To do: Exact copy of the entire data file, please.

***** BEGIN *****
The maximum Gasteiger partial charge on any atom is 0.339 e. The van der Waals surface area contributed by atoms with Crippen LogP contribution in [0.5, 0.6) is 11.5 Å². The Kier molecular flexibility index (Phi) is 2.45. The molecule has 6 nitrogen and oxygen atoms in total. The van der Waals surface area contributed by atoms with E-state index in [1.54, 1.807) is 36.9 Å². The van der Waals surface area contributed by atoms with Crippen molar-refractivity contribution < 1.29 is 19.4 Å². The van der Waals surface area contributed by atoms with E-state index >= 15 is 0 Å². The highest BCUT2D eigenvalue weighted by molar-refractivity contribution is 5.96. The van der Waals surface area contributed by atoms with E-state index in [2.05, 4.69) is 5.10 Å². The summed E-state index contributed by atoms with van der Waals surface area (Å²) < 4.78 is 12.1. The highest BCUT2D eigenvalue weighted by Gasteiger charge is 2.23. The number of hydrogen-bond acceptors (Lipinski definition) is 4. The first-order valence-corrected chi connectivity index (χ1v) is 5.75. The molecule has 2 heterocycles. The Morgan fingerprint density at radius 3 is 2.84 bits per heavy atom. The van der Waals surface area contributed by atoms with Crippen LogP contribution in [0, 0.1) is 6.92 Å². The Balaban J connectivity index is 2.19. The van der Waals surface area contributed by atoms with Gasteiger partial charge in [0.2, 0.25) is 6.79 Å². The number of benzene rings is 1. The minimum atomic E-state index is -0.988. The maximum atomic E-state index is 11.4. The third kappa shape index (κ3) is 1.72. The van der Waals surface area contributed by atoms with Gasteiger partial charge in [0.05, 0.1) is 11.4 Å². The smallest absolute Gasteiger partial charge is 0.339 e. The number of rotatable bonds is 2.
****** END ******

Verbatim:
The maximum Gasteiger partial charge on any atom is 0.339 e. The van der Waals surface area contributed by atoms with Crippen LogP contribution in [0.5, 0.6) is 11.5 Å². The Kier molecular flexibility index (Phi) is 2.45. The molecule has 6 nitrogen and oxygen atoms in total. The van der Waals surface area contributed by atoms with E-state index in [1.54, 1.807) is 36.9 Å². The van der Waals surface area contributed by atoms with Crippen molar-refractivity contribution < 1.29 is 19.4 Å². The van der Waals surface area contributed by atoms with E-state index >= 15 is 0 Å². The highest BCUT2D eigenvalue weighted by molar-refractivity contribution is 5.96. The van der Waals surface area contributed by atoms with E-state index in [2.05, 4.69) is 5.10 Å². The summed E-state index contributed by atoms with van der Waals surface area (Å²) < 4.78 is 12.1. The highest BCUT2D eigenvalue weighted by Gasteiger charge is 2.23. The number of hydrogen-bond acceptors (Lipinski definition) is 4. The first-order valence-corrected chi connectivity index (χ1v) is 5.75. The molecule has 2 heterocycles. The Morgan fingerprint density at radius 3 is 2.84 bits per heavy atom. The van der Waals surface area contributed by atoms with Crippen LogP contribution in [0, 0.1) is 6.92 Å². The Balaban J connectivity index is 2.19. The van der Waals surface area contributed by atoms with Gasteiger partial charge in [0.2, 0.25) is 6.79 Å². The number of benzene rings is 1. The minimum atomic E-state index is -0.988. The maximum atomic E-state index is 11.4. The third kappa shape index (κ3) is 1.72. The van der Waals surface area contributed by atoms with Gasteiger partial charge in [0.05, 0.1) is 11.4 Å². The smallest absolute Gasteiger partial charge is 0.339 e. The number of rotatable bonds is 2.